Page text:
Monday, December 21, 2015

Particle emitters #3

I think it is the third time already that I am rewriting my particle system. There is always some effect I want that is missing; lightning, velocity based deformation, pulsating size or color, physics...

Look at how many variables there are already ! And just when I thought I was done, I realized everything is flawed AGAIN. It's the randomization of values ! Those also need more control, so they can change like a sin wave, or linearly, or randomly, or in discrete values...

Tuesday, December 8, 2015

Dynamic 2D light and shadows

This video shows my dynamic 2D light system based on Box2D (nothing to do with Box2DLights library) and Clipper:

This is how it all works:
- light is a textured quad/polygon
- Box2D is used to get all the sprites inside the light polygon by either using light as a sensor, or using b2World::QueryAABB()
- for convex shapes visible edges are calculated using a dotproduct of light and edge normals
- for concave shapes(which can only be chains in Box2D) all edges are considered visible
- shadow polygons are created by extending visible edges
- using polygon clipping library called Clipper a "difference" operation is performed between the light polygon and shadows to get the final light polygon
- UV mapping is performed on the resulting vertices
- the resulting polygon is rendered as a GL_TRIANGLE_FAN

No raycasting is performed, which you usually find in tutorials.

The "depth" mask uses the green channel to mark which pixels should be illuminated, and for the intensity (ex. transparent smoke should be illuminated less than a solid surface). Blue channel is used for depth, and works basically the same. It's not perfect, but I can get some nice effects with it.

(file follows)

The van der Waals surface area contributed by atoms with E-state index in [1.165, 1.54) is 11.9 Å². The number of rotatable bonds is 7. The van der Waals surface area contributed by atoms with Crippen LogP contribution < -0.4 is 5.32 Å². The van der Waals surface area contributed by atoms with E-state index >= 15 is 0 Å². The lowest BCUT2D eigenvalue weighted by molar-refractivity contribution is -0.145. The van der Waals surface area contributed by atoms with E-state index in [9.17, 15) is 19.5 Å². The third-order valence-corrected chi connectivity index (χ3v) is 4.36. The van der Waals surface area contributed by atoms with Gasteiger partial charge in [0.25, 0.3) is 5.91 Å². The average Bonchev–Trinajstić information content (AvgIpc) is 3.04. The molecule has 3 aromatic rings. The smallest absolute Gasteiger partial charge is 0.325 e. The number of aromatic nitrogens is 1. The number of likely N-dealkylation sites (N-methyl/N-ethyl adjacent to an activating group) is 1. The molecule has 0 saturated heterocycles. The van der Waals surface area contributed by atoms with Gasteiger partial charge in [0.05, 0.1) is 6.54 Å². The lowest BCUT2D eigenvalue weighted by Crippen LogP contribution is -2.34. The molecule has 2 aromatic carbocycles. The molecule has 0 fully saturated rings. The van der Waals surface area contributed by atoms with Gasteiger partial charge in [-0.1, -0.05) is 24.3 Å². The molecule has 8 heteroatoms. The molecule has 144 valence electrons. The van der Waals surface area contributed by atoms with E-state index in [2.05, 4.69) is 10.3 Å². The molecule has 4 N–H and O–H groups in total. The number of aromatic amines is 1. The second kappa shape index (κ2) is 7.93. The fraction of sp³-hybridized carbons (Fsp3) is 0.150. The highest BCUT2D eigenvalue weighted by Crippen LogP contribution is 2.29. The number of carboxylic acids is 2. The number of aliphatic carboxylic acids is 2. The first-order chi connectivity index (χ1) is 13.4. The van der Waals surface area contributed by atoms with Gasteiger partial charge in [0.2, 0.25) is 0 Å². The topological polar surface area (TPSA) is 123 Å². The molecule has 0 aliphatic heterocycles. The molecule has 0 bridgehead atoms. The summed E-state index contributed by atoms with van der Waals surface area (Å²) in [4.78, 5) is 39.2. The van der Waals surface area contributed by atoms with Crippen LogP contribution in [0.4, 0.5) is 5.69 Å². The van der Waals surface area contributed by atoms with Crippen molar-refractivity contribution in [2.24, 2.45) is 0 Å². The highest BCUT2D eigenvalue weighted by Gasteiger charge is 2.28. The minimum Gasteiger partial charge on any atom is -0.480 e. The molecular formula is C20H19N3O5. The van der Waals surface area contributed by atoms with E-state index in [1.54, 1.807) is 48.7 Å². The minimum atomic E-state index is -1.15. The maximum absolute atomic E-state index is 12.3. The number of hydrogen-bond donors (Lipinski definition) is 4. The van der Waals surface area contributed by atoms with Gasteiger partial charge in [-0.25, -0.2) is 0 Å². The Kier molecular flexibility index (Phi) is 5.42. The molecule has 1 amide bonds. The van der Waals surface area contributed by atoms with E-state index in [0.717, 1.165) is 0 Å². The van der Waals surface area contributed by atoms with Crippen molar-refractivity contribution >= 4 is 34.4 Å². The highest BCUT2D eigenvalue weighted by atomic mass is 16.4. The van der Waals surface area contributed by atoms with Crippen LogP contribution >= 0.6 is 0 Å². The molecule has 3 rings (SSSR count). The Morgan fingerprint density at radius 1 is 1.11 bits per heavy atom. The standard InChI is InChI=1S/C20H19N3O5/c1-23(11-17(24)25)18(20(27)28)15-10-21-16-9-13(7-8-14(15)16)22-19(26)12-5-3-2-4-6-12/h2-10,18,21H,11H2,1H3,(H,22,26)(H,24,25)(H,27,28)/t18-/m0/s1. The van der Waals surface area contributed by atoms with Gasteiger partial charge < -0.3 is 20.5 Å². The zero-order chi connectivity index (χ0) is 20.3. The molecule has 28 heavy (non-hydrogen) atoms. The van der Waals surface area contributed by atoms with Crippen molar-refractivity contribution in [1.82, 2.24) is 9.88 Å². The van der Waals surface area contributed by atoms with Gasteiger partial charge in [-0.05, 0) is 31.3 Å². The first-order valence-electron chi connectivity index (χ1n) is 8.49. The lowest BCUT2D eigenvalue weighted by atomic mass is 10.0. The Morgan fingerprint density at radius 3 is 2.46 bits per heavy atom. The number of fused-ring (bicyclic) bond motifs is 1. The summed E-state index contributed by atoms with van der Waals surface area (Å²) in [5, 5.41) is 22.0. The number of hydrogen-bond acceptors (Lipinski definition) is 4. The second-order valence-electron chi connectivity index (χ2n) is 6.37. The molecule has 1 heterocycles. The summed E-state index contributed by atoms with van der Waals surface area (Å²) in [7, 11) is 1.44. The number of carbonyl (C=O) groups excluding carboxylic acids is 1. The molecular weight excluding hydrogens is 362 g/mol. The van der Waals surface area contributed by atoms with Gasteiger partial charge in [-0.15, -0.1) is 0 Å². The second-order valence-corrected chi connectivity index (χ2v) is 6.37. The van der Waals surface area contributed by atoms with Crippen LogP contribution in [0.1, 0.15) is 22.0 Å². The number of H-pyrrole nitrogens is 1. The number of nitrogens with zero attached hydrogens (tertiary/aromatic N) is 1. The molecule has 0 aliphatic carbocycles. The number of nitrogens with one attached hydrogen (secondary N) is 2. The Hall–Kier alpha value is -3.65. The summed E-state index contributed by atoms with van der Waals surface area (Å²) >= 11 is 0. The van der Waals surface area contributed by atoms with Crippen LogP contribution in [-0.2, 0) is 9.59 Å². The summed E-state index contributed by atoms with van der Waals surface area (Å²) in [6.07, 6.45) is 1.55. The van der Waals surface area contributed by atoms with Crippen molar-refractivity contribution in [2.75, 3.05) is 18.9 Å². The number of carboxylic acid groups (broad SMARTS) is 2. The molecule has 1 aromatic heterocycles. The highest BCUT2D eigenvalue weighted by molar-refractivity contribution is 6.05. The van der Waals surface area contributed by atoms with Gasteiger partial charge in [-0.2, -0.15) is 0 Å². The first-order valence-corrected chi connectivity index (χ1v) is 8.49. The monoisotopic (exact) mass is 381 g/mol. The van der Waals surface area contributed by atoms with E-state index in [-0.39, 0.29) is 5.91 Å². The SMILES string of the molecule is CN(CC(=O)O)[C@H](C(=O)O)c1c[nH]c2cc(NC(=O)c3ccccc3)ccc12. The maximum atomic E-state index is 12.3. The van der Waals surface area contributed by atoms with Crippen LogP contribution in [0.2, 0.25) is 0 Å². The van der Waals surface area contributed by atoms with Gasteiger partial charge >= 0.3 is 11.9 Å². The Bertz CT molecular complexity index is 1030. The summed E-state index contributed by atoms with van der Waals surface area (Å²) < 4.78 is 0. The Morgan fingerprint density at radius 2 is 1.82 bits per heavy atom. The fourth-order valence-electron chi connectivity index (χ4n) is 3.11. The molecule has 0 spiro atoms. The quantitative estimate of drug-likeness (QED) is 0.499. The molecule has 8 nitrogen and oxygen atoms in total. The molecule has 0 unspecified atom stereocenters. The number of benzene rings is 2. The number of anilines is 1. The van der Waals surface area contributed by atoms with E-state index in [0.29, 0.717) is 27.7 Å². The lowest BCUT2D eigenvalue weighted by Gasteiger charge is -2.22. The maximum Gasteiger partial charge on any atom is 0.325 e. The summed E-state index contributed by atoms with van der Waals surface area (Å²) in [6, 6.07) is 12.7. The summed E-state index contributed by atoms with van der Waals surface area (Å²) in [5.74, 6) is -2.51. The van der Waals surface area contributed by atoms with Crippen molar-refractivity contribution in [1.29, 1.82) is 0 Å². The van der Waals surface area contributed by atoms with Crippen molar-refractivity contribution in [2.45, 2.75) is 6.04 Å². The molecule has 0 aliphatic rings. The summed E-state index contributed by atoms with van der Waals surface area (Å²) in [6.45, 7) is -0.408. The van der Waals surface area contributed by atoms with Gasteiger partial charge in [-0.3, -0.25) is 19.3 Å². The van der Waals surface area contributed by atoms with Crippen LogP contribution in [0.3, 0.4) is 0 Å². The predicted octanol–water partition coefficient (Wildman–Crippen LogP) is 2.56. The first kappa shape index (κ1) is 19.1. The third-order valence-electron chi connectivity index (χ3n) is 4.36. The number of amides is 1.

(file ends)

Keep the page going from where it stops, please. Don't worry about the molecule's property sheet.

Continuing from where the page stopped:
Soft shadows are generated by rendering the lights on a FBO smaller than the screen size and rendering it with a blur shader.

Wednesday, November 25, 2015

Depth mask

I realized that, since I am rendering a mask to use it for light rendering I could as well render it in different color values and use it as a depth mask too. Layers that are further away are rendered in darker tones of the color for the mask, and when I use multitexturing to mix the mask and light FBO I multiply the final light values with the values of the mask and get light with different intensity:

Saturday, November 21, 2015

Light and magic

Using FBOs, multitexturing, different blending modes and few simple shaders I managed to make very simple lighting system. I think the end results look pretty good:

No light

Example 1 - blue tint

Example 2 - orange tint

What were the requirements:
a) sprites in a layer should be illuminated with light of different colors
- front layers should block the light from the back 
b) light should "bleed" over the edges of front layers (eg. solid walls)
- not affect back layers that are in distance (eg. sky)
c) different layers should be able to be illuminated seperatelly
d) layers should also be able to get darker

a) To illuminate sprites in a certain layer using some color I render them on a black FBO using a shader that colors the pixels of the sprite's texture in a set color. Then I can render that FBO over the final scene using (GL_DST_COLOR,GL_ONE) blend mode and color the sprites. But, not so fast.